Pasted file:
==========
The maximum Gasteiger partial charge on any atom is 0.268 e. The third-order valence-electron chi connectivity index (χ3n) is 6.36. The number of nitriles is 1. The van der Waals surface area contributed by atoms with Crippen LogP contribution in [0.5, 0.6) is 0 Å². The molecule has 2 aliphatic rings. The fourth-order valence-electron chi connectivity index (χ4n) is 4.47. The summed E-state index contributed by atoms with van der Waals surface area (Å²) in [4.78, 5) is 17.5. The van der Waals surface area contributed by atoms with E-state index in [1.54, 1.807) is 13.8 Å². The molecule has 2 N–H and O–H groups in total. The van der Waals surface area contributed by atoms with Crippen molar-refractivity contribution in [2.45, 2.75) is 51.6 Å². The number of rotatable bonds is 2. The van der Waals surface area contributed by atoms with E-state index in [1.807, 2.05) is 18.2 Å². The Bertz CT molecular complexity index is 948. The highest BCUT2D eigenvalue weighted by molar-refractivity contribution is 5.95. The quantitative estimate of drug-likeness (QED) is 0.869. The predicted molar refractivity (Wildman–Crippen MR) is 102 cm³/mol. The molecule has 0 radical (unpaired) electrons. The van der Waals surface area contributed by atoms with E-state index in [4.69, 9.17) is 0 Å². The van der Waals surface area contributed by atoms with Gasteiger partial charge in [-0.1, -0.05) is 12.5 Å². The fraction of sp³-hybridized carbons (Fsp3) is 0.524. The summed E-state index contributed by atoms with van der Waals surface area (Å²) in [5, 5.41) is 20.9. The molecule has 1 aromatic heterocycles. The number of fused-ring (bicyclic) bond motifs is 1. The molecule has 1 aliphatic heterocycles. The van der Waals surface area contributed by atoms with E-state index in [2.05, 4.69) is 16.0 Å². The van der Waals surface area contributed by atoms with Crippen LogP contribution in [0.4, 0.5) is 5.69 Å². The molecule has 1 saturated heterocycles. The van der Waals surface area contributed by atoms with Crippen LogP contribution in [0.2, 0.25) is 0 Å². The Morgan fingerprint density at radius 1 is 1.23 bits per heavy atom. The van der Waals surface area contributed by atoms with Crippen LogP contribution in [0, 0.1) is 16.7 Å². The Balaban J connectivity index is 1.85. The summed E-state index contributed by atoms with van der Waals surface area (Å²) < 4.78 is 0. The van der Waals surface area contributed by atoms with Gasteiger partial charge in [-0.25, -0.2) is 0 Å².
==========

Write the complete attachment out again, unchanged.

The maximum Gasteiger partial charge on any atom is 0.268 e. The third-order valence-electron chi connectivity index (χ3n) is 6.36. The number of nitriles is 1. The van der Waals surface area contributed by atoms with Crippen LogP contribution in [0.5, 0.6) is 0 Å². The molecule has 2 aliphatic rings. The fourth-order valence-electron chi connectivity index (χ4n) is 4.47. The summed E-state index contributed by atoms with van der Waals surface area (Å²) in [4.78, 5) is 17.5. The van der Waals surface area contributed by atoms with E-state index in [1.54, 1.807) is 13.8 Å². The molecule has 2 N–H and O–H groups in total. The van der Waals surface area contributed by atoms with Crippen molar-refractivity contribution in [2.45, 2.75) is 51.6 Å². The number of rotatable bonds is 2. The van der Waals surface area contributed by atoms with E-state index in [1.807, 2.05) is 18.2 Å². The Bertz CT molecular complexity index is 948. The highest BCUT2D eigenvalue weighted by molar-refractivity contribution is 5.95. The quantitative estimate of drug-likeness (QED) is 0.869. The predicted molar refractivity (Wildman–Crippen MR) is 102 cm³/mol. The molecule has 0 radical (unpaired) electrons. The van der Waals surface area contributed by atoms with E-state index in [4.69, 9.17) is 0 Å². The van der Waals surface area contributed by atoms with Gasteiger partial charge in [-0.1, -0.05) is 12.5 Å². The fraction of sp³-hybridized carbons (Fsp3) is 0.524. The summed E-state index contributed by atoms with van der Waals surface area (Å²) in [5, 5.41) is 20.9. The molecule has 1 aromatic heterocycles. The number of fused-ring (bicyclic) bond motifs is 1. The molecule has 1 aliphatic heterocycles. The van der Waals surface area contributed by atoms with E-state index in [2.05, 4.69) is 16.0 Å². The van der Waals surface area contributed by atoms with Crippen LogP contribution in [0.4, 0.5) is 5.69 Å². The molecule has 1 saturated heterocycles. The van der Waals surface area contributed by atoms with Crippen LogP contribution in [0.2, 0.25) is 0 Å². The Morgan fingerprint density at radius 1 is 1.23 bits per heavy atom. The van der Waals surface area contributed by atoms with Crippen LogP contribution in [0, 0.1) is 16.7 Å². The Balaban J connectivity index is 1.85. The summed E-state index contributed by atoms with van der Waals surface area (Å²) < 4.78 is 0. The van der Waals surface area contributed by atoms with Gasteiger partial charge in [-0.25, -0.2) is 0 Å².